Of those people aged 85 and older, 63% are women and 37% are men.
Imagine a country with 150 languages and a history of at least 50,000 years.
This is Australia’s Aboriginal and/or Torres Strait Islander peoples, which grew by 18% in the past five years to 649,171.
Since the 1996 Census, the median age of Aboriginal and/or Torres Strait Islander people has been on the rise.
In 1996, the median age was 20 years, increasing to 21 years in 2011 and 23 years in 2016. Aboriginal and/or Torres Strait Islander peoples represented 2.8% of Australia’s 2016 Census population.
And despite popular perceptions that Aboriginal and/or Torres Strait Islander peoples live predominantly in northern Australia or other remote parts of the country, our data shows otherwise.
Aboriginal and/or Torres Strait Islander peoples live right across Australia, and one in three live in capital cities.
More than six in 10 who reported being of Aboriginal and/or Torres Strait Islander origin in 2016 live in New South Wales and Queensland.
They also make up more than one quarter (26%) of the population of the Northern Territory – easily the highest proportion of any state or territory.
A nation of nations
Where do we come from?
Australians were born in close to 200 different countries – meaning people from all over the world are part of our diverse nation.
With more than 300 languages spoken in our homes (including Auslan – Australian Sign Language), more than 100 religions and more than 300 different ancestries, the Census highlights our rich cultural diversity.
The Census shows that Australia has a higher proportion of overseas-born people (26%) than the United States (14%), Canada (22%) and New Zealand (23%).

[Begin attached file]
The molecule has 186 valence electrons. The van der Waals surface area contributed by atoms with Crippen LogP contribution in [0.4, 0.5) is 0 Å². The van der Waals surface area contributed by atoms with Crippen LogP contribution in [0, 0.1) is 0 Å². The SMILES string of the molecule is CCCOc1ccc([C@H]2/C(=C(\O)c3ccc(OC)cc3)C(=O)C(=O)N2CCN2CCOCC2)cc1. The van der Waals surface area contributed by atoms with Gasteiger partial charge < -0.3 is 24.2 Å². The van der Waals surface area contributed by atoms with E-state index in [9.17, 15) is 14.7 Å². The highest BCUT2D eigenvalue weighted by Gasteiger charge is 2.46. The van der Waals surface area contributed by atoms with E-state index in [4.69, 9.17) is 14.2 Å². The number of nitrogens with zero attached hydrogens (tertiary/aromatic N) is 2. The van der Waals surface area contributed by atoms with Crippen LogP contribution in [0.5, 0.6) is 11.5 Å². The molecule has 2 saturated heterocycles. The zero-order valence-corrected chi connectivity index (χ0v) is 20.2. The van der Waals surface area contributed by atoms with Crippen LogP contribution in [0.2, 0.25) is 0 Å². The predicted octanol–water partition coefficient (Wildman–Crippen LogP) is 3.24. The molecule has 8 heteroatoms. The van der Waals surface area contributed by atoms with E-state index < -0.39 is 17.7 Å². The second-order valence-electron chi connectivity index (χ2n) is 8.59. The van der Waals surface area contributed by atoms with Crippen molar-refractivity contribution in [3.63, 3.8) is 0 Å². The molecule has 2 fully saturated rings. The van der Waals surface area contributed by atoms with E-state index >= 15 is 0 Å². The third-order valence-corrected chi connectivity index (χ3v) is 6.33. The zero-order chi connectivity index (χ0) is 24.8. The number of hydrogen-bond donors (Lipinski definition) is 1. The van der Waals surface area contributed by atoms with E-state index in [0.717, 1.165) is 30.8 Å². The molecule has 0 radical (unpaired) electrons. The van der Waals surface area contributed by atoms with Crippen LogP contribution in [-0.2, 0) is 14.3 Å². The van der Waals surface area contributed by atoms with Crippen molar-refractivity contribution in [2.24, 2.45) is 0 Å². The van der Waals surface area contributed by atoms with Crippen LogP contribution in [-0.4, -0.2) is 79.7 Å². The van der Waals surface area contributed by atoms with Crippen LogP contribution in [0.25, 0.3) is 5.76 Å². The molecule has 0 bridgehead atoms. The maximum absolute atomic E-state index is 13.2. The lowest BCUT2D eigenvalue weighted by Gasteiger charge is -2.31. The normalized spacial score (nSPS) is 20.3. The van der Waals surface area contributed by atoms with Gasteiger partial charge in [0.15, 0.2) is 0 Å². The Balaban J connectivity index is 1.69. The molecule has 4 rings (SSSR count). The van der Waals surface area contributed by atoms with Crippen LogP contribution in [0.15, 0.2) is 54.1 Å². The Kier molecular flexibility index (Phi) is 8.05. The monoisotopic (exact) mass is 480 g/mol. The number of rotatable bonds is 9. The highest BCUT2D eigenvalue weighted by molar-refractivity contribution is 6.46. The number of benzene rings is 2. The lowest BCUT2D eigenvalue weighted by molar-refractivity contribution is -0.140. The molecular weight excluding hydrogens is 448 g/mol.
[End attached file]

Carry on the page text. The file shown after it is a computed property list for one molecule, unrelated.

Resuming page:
What about the United Kingdom, you say?
Not even close (13%).
This makes Australia a hugely diverse nation.
Dig a generation deeper and our diversity becomes even richer.
People born overseas, or who had at least one parent born overseas, made up almost half (49%) of our entire population in 2016.
Perhaps this explains why so many of us are not sure who to cheer for in the World Cup, or at Eurovision.
This is the changing face of our nation.
No other data captures and reflects multicultural Australians like our Census does.
Our own ‘nation of nations’ continues to flourish with each Census.
How we worship – or not
Australia remains a religious country, with 60% of our population reporting a religious affiliation.
However, the proportion of people reporting no religion, including people with secular and other spiritual beliefs, increased to 30% in 2016 – up from 22% five years ago.
The current state of the nation’s faith breaks along age lines.
Older people keep their faith.
Younger people tend to report ‘no religion’.
This response was most common among younger people, with 39% of those aged 18 to 34 reporting no religious affiliation.
Part of the decline in religious affiliation is a general move away from the traditional Christian denominations.
Nevertheless, 52% reported an affiliation with a Christian religion – predominantly Catholic (23%) and Anglican (13%). New South Wales and Queensland remain the most Christian states, but there is an overall decline in the percentage of Australians reporting their faith as Christian.
About 8.2% of us reported a religion other than Christianity, with Islam (2.6%) and Buddhism (2.4%) the most common.
Meanwhile, Jedi numbers are down – is this part of the move towards ‘no religion’, or are our minds just drifting from a galaxy far, far away?